When we started no one got an A. British Columbia was the first to get one. They’ve been a leader in regulatory measurement and have reduced their regulatory requirements by around 50 percent relative to levels in 2001. They’ve done that while keeping environmental, health and safety outcomes high—it shows what’s possible. Quebec has also been measuring for a while and done a good job. I think Manitoba is currently the one to watch and I’m really impressed by how they are modernizing their systems. Nova Scotia has some really good initiatives, like its business navigator, and is also serious about measurement. It’s a bit early to tell what will happen in Ontario and Alberta but both have indicated a commitment to measurement and accountability. Oh, I shouldn’t forget our friends in Saskatchewan. Their team is committed and last year during Red Tape Awareness Week they launched a really good web-based initiative encouraging citizens to bring forward examples. You’ll have to wait until January 21 to get the full report card but there really are a lot of strong players this year.
What’s the most exciting thing that’s happened as a result of Red Tape Awareness Week?
During our second Red Tape Awareness Week, the Prime Minister announced a Red Tape Reduction Commission. Out of that came the Federal Red Tape Reduction Act—also known as the One-for-One legislation, where one regulation and the equivalent burden has to be removed for every new one implemented.
Canada was the first country in the world to create this kind of legislation, which essentially puts some brakes in the system on the otherwise unchecked proliferation of rules. It’s not perfect but it was an important step forward. And I’m really proud that almost all MPs voted to pass the red tape reduction bill. There was only one vote against. We are lucky in Canada that politicians of all stripes understand the importance of regulatory modernization and reducing red tape.
I also love it when we solve specific problems for people. We had a business owner raise the issue of the excessive permitting for bowling allies. We made it a Paperweight Award and it got fixed.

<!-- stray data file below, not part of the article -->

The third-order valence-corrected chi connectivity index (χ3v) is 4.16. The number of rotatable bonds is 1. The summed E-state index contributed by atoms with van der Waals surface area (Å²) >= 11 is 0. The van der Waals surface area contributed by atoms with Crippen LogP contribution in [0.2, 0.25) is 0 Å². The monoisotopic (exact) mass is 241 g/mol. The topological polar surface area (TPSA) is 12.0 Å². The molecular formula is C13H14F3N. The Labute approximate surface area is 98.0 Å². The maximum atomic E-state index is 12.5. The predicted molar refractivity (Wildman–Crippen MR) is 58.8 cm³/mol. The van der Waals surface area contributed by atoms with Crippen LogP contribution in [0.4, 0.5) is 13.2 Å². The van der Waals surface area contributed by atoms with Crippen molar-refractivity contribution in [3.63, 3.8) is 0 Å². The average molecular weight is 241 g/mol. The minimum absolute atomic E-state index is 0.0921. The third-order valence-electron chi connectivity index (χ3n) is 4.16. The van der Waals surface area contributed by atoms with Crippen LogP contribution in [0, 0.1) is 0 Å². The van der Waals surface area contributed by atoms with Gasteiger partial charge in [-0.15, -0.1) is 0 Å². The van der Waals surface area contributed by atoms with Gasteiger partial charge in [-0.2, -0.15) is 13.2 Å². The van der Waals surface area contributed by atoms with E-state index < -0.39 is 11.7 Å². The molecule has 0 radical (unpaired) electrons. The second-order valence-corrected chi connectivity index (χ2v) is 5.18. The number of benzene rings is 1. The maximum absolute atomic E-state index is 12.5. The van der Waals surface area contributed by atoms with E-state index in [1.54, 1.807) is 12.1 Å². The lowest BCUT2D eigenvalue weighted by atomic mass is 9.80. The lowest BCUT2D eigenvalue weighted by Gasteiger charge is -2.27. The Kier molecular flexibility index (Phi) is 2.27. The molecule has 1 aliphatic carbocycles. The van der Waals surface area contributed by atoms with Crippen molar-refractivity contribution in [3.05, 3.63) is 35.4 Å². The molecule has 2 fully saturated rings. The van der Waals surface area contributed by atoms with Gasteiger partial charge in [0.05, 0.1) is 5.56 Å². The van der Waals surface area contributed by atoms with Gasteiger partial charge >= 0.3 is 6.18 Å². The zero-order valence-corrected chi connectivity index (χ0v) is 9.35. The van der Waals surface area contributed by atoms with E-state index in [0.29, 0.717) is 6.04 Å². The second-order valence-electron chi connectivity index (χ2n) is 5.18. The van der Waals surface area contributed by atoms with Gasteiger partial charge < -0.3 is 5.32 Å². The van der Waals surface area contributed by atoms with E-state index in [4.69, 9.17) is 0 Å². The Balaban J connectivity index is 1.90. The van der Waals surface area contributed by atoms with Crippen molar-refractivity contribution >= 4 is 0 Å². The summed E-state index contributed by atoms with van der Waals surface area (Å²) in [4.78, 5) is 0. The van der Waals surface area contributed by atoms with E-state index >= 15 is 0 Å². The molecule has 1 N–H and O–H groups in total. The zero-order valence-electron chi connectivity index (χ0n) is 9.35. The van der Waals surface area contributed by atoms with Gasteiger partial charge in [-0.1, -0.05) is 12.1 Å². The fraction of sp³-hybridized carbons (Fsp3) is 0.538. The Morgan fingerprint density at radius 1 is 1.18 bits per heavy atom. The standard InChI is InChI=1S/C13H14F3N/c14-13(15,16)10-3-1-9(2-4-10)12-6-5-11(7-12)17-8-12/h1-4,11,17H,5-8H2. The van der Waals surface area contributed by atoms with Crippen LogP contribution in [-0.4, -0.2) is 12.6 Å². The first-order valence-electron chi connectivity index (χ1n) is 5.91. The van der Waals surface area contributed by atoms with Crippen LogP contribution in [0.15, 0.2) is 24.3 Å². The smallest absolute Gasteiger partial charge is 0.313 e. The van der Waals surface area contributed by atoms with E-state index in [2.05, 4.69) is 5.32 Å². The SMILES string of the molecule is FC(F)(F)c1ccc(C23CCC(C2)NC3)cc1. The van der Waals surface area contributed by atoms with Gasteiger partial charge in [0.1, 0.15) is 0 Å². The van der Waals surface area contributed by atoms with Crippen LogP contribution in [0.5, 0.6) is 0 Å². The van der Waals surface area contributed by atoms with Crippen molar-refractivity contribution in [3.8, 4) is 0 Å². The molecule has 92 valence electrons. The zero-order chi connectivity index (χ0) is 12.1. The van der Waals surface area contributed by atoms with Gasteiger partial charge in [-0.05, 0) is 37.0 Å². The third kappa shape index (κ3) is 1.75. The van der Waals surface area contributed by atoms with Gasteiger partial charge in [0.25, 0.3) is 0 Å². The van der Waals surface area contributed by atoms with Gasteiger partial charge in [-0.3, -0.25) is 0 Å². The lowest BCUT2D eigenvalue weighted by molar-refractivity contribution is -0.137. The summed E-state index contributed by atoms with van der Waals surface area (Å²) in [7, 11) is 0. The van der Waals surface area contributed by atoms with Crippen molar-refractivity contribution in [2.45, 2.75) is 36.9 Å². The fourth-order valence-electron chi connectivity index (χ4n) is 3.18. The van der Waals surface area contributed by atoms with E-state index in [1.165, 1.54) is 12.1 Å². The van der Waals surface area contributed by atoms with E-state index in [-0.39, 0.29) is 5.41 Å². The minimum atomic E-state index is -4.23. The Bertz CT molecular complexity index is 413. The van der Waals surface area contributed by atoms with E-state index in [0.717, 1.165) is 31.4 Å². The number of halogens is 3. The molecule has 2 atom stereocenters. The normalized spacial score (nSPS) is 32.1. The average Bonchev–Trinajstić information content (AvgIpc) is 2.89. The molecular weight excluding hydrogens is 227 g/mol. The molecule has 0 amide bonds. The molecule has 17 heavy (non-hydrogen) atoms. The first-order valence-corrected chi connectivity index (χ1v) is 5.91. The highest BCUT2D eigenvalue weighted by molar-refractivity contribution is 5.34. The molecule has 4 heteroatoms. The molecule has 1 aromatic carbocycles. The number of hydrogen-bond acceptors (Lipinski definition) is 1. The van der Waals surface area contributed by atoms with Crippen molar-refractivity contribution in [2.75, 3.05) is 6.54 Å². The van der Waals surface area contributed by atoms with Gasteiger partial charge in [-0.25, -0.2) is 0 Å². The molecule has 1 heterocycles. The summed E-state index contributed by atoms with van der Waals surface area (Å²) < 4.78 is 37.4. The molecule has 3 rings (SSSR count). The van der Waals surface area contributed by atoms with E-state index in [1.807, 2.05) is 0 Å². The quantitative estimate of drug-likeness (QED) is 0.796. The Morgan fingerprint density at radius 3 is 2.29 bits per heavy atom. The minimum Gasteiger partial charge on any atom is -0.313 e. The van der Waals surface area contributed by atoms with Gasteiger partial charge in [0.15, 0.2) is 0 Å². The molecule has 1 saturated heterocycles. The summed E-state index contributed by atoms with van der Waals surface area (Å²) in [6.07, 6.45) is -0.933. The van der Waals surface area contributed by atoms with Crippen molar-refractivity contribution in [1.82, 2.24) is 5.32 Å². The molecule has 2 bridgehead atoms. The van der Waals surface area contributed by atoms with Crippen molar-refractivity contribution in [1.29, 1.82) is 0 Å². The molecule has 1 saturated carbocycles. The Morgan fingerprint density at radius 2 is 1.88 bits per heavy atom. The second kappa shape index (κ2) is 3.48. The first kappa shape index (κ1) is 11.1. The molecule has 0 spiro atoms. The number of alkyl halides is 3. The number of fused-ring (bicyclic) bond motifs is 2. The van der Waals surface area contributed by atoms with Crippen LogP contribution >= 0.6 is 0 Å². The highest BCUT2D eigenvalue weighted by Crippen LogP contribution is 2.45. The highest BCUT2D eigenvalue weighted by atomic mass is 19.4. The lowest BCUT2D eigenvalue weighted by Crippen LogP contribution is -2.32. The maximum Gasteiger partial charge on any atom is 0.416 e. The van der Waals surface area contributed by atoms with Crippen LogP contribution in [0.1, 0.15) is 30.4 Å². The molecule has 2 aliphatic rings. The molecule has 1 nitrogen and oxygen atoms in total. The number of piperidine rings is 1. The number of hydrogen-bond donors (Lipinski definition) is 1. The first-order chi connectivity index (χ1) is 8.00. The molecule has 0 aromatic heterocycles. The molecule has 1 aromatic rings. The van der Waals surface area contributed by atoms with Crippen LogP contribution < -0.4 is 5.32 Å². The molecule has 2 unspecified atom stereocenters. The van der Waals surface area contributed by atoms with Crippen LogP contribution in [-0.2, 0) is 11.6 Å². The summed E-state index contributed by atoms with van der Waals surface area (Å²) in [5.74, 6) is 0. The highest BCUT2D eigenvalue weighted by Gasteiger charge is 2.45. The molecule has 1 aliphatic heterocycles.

I really like being able to say thank you to government staff for doing good work in this area. People are so surprised. I often get the response that “no one ever says thank you.” It’s the right thing to do and, of course, it encourages more of the right kind of work.
What exactly is red tape and why is it such a problem?
Red tape is government rules that are excessive, unreasonable or just painfully outdated. We flag ridiculous laws like BC’s Community Benefits Agreement, which requires construction firms working on provincial projects comply with 336 pages of rules that go as far as mandating employees be served steak once a week on warm dinner plates. But we also highlight bad government services that Canadians encounter every day, like the Government of Canada’s websites, which are excessively difficult to read and navigate.
But red tape should not be confused with good regulation. There are a lot of rules that are necessary and important to promote health and safety and protect the environment.
In what other ways does CFIB help businesses navigate red tape on a day-to-day basis?
Do you have any advice for business owners with respect to red tape?
Big picture, I talk to a lot of business owners who feel that this is a pretty hopeless area. At CFIB we have an informal motto: “We never give up. We never go away.” That’s how we are with this issue and things are changing for the better. One of the things I admire about small business owners is how gutsy they are, including being gutsy enough to tell their red tape stories publicly. This encourages change.
More specific advice is to get advice in writing from the government, especially if you could be audited on it. And, of course, don’t be shy to pick up the phone and call CFIB if you need help. Our Business Resource line is 1-888-234-2232.